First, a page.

Could Child Care Help Women at Work? Spoiler: Yes!
Huh, it’s almost as if our economic elites are beginning to wake up to the realities of life in America. I call this going through a process of de-Greenspanization.
Jerome H. Powell, the Federal Reserve chair, suggested on Wednesday that improved child care support policies from the government might help pull more women into the labor market.
The Fed chief studiously avoided commenting on specific government policy proposals during three hours of wide-ranging testimony before the House Financial Services Committee. But he did acknowledge, in response to a question, that enabling better options for affordable child-care is an “area worth looking at” for Congress.
“Our peers, our competitors, advanced economy democracies, have a more built-up function for child care, and they wind up having substantially higher labor force participation for women,” Mr. Powell said, answering a question from Representative Cindy Axne, an Iowa Democrat. “We used to lead the world in female labor force participation, a quarter-century ago, and we no longer do. It may just be that those policies have put us behind.”
Women’s labor force participation had climbed for decades in the United States before stalling out — and then actually dropping slightly — starting in the 1990s. As Mr. Powell alluded to, adult women in the United States hold jobs or look for them at lower rates than women in some other major advanced economies, such as Canada or Germany.
Research has suggested that the divergence may be linked to child care policies. In a 2018 paper that asked why the share of Canadians who work or look for jobs had climbed even as United States labor force attachment had fallen, researchers at the Federal Reserve Bank of San Francisco pointed out that most of the gap owed to different outcomes for women. And they pointed to caregiving policy differences as a likely culprit.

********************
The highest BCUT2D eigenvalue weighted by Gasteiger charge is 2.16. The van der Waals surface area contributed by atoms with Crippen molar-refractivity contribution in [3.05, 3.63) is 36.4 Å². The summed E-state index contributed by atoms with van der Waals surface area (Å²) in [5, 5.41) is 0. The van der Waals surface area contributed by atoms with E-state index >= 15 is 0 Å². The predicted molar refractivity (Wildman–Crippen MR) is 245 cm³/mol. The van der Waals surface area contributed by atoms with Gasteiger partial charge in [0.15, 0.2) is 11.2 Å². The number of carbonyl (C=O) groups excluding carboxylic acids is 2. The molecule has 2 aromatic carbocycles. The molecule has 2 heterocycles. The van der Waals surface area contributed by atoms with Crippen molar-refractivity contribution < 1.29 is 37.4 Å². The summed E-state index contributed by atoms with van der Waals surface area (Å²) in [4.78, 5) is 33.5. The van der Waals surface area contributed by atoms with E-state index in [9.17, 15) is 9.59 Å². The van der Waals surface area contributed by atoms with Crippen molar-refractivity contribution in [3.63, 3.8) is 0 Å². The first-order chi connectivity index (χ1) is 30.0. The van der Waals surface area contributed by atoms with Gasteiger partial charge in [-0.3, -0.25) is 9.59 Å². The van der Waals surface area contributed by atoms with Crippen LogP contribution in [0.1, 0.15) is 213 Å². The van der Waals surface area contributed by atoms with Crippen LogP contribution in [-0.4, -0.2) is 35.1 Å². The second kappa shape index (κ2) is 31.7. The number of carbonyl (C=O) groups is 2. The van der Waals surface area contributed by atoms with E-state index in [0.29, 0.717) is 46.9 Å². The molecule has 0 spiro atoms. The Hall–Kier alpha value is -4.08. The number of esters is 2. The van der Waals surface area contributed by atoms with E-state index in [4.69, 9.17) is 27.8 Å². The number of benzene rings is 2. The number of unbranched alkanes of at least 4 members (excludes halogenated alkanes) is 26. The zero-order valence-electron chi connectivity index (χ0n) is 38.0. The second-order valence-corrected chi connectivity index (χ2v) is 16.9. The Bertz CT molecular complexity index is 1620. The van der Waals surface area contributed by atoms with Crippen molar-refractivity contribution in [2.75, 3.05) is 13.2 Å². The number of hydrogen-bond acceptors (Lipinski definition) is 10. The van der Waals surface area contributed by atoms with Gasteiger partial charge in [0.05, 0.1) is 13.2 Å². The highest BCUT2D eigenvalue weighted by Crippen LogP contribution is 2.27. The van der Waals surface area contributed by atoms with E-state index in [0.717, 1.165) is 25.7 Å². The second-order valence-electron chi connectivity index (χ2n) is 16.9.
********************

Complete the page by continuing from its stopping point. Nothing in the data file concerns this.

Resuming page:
“Parental leave policies in Canada provide strong incentives to remain attached to the labor force following the arrival of a new child,” the paper, written by the San Francisco Fed president, Mary C. Daly, and co-authors, pointed out. “The contrast between the incentives Canada and the United States offer prime-age workers to remain attached to the labor force is clear.”
I personally love how economists have to do a couple of decades of research to come up with answers that are common sense to regular people, or in many cases, have already been shown to be true by historians many years earlier. In any case, remember that we came within a smidgen of a federal child care bill in 1972 before Nixon vetoed it after Phyliis Schlafly and Pat Buchanan said it would destroy families through socialism. There weren’t quite enough votes to override the veto and federal child care proceeded to disappear from the national political agenda for a mere half-century, all while the cost of child care skyrocketed to ridiculous levels.
Of course, it’s a long way from Powell talking about this to anything being done. But it’s a step.